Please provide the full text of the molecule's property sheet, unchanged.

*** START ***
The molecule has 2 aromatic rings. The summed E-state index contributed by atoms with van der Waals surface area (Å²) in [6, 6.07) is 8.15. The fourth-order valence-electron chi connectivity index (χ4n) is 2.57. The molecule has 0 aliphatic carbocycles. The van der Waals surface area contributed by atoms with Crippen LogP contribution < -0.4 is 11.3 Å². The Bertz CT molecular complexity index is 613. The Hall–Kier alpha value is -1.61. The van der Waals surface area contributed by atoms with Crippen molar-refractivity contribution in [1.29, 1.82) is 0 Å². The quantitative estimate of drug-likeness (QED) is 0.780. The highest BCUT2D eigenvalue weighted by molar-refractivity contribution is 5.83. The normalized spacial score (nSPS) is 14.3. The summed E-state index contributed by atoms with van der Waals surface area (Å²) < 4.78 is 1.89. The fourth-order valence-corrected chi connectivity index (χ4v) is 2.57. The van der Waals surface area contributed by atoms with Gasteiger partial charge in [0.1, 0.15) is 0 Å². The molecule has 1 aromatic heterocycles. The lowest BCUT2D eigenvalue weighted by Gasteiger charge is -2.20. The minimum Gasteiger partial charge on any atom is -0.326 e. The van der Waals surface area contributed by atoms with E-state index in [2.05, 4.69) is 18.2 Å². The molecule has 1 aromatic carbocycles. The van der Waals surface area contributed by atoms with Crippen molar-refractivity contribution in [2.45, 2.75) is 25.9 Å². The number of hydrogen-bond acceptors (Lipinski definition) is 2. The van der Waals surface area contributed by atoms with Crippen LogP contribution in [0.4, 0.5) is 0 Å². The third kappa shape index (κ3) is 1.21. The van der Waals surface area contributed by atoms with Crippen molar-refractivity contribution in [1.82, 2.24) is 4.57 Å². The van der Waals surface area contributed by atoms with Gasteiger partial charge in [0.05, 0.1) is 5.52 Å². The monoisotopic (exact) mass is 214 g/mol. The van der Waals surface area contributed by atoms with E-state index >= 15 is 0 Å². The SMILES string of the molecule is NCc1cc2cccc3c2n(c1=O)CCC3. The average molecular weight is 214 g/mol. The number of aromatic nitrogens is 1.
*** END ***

The molecule has 2 aromatic rings. The summed E-state index contributed by atoms with van der Waals surface area (Å²) in [6, 6.07) is 8.15. The fourth-order valence-electron chi connectivity index (χ4n) is 2.57. The molecule has 0 aliphatic carbocycles. The van der Waals surface area contributed by atoms with Crippen LogP contribution < -0.4 is 11.3 Å². The Bertz CT molecular complexity index is 613. The Hall–Kier alpha value is -1.61. The van der Waals surface area contributed by atoms with Crippen molar-refractivity contribution in [1.29, 1.82) is 0 Å². The quantitative estimate of drug-likeness (QED) is 0.780. The highest BCUT2D eigenvalue weighted by molar-refractivity contribution is 5.83. The normalized spacial score (nSPS) is 14.3. The summed E-state index contributed by atoms with van der Waals surface area (Å²) < 4.78 is 1.89. The fourth-order valence-corrected chi connectivity index (χ4v) is 2.57. The van der Waals surface area contributed by atoms with Gasteiger partial charge in [0.1, 0.15) is 0 Å². The molecule has 1 aromatic heterocycles. The lowest BCUT2D eigenvalue weighted by Gasteiger charge is -2.20. The minimum Gasteiger partial charge on any atom is -0.326 e. The van der Waals surface area contributed by atoms with E-state index in [2.05, 4.69) is 18.2 Å². The molecule has 1 aromatic carbocycles. The van der Waals surface area contributed by atoms with Crippen molar-refractivity contribution in [2.45, 2.75) is 25.9 Å². The number of hydrogen-bond acceptors (Lipinski definition) is 2. The van der Waals surface area contributed by atoms with Crippen LogP contribution in [0.4, 0.5) is 0 Å². The third kappa shape index (κ3) is 1.21. The van der Waals surface area contributed by atoms with Crippen molar-refractivity contribution in [1.82, 2.24) is 4.57 Å². The van der Waals surface area contributed by atoms with Gasteiger partial charge in [0.05, 0.1) is 5.52 Å². The monoisotopic (exact) mass is 214 g/mol. The van der Waals surface area contributed by atoms with E-state index >= 15 is 0 Å². The SMILES string of the molecule is NCc1cc2cccc3c2n(c1=O)CCC3. The average molecular weight is 214 g/mol. The number of aromatic nitrogens is 1.